Is Paul only speaking to those Christians in Corinth here?  If so, then only they are the bride of Christ and no one else.  Or maybe they are a bride of Christ.  If so, then Jesus must have many other brides, for there were churches in Ephesus, Colosse, Thessalonica, etc.  See the mess you get into when you don't believe the Bible?  Either there is ONE BODY and ONE BRIDE and it's made up of all born again Christians, or there are many Bodies and many Brides, and they are made up of many various local churches.  It has to be one way or the other.  I choose the ONE BODY, and the ONE BRIDE, for this is the only interpretation that the scriptures support.

As we look at Ephesians chapter two, we find exactly who the body is made up of:

13 But now in Christ Jesus ye who sometimes were far off are made nigh by the blood of Christ.
14 For he is our peace, who hath made both one, and hath broken down the middle wall of partition between us;
15 Having abolished in his flesh the enmity, even the law of commandments contained in ordinances; for to make in himself of twain one new man, so making peace;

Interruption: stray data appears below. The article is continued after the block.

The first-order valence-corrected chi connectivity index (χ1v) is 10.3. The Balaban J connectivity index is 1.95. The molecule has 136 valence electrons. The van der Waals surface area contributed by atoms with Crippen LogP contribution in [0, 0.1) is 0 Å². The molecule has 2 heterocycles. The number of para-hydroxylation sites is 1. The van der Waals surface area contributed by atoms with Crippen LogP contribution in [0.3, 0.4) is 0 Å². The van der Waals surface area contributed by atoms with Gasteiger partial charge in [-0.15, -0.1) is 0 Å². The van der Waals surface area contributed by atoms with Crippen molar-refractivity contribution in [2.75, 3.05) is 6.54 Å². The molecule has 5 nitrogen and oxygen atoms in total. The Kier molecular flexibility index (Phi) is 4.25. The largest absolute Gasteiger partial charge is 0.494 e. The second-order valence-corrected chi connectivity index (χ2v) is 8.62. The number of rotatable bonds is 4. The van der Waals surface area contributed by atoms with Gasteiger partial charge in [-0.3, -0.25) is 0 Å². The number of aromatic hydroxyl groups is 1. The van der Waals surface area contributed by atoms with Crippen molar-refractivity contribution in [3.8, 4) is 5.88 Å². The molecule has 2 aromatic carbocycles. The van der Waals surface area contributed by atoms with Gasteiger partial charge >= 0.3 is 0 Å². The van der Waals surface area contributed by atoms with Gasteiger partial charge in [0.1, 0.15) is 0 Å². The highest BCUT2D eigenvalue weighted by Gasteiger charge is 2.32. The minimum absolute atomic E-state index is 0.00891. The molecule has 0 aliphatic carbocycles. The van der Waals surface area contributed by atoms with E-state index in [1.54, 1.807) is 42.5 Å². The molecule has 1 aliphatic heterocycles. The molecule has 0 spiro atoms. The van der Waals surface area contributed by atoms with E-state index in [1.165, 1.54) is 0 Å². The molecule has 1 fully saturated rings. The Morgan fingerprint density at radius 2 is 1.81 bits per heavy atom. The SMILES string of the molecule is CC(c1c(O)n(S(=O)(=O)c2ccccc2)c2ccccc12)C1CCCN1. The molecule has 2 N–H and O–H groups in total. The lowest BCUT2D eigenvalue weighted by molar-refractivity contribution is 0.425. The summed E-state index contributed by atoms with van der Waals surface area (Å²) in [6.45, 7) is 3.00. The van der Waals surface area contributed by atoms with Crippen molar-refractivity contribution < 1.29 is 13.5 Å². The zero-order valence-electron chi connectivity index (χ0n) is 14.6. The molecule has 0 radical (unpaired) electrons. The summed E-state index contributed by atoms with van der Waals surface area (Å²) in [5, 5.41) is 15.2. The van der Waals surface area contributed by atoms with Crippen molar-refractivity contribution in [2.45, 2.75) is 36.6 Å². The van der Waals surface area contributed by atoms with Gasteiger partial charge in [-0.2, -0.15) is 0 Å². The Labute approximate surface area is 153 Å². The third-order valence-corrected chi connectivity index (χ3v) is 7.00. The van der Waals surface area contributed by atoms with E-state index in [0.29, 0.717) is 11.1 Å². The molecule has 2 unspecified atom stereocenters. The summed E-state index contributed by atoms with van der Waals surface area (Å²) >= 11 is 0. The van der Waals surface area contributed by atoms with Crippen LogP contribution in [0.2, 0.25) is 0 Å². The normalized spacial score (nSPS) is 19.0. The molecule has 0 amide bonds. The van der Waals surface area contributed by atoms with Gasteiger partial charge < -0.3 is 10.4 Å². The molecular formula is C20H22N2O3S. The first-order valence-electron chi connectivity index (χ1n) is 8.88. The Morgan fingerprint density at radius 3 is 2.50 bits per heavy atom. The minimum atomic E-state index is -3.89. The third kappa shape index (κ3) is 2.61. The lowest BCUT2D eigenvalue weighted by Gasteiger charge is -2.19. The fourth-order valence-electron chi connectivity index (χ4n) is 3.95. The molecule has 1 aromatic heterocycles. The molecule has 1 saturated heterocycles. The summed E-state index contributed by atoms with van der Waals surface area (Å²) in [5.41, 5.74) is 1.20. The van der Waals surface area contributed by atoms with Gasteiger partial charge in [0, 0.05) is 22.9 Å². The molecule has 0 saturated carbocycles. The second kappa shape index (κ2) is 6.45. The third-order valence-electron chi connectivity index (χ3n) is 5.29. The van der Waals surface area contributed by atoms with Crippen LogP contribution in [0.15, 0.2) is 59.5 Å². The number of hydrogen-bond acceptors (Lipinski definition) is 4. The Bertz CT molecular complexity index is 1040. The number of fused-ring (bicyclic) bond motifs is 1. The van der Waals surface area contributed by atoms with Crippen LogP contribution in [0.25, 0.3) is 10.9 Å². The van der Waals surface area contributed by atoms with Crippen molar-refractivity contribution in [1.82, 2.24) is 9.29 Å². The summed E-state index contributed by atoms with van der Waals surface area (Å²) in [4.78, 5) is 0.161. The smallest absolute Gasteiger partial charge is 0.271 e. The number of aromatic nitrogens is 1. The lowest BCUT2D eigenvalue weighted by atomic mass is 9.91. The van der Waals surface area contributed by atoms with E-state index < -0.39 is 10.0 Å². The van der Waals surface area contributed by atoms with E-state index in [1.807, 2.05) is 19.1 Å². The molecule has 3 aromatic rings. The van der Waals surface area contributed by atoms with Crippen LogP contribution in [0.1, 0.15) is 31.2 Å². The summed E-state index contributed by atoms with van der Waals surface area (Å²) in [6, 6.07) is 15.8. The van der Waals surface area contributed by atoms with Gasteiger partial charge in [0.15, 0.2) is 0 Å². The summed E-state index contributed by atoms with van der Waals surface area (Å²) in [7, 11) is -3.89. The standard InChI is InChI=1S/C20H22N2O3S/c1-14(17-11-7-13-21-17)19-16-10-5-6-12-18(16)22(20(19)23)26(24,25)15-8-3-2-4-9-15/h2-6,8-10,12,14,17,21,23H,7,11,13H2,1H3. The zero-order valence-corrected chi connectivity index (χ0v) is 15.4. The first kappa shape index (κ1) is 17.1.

16 And that he might reconcile both unto God in one body by the cross, having slain the enmity thereby:
17 And came and preached peace to you which were afar off, and to them that were nigh.
18 For through him we both have access by one Spirit unto the Father.
19 Now therefore ye are no more strangers and foreigners, but fellowcitizens with the saints, and of the household of God;
20 And are built upon the foundation of the apostles and prophets, Jesus Christ himself being the chief corner stone;
21 In whom all the building fitly framed together groweth unto an holy temple in the Lord:
22 In whom ye also are builded together for an habitation of God through the Spirit.

Notice this passage defines who the body is.  It is those who have been reconciled unto God.  In other words, it's SAVED people (i.e. born again).  Whether they are Gentile or Jews, those who have received the free gift of eternal life are made members of the body of Christ.

Further we are told they are a part of the "household" of God, and are a "building" fitly framed together.  This is interesting, because as we read the book of Revelation, we read of the bride not only as a building, but as an entire city:

Rev. 21:2 And I John saw the holy city, new Jerusalem, coming down from God out of heaven, prepared as a bride adorned for her husband.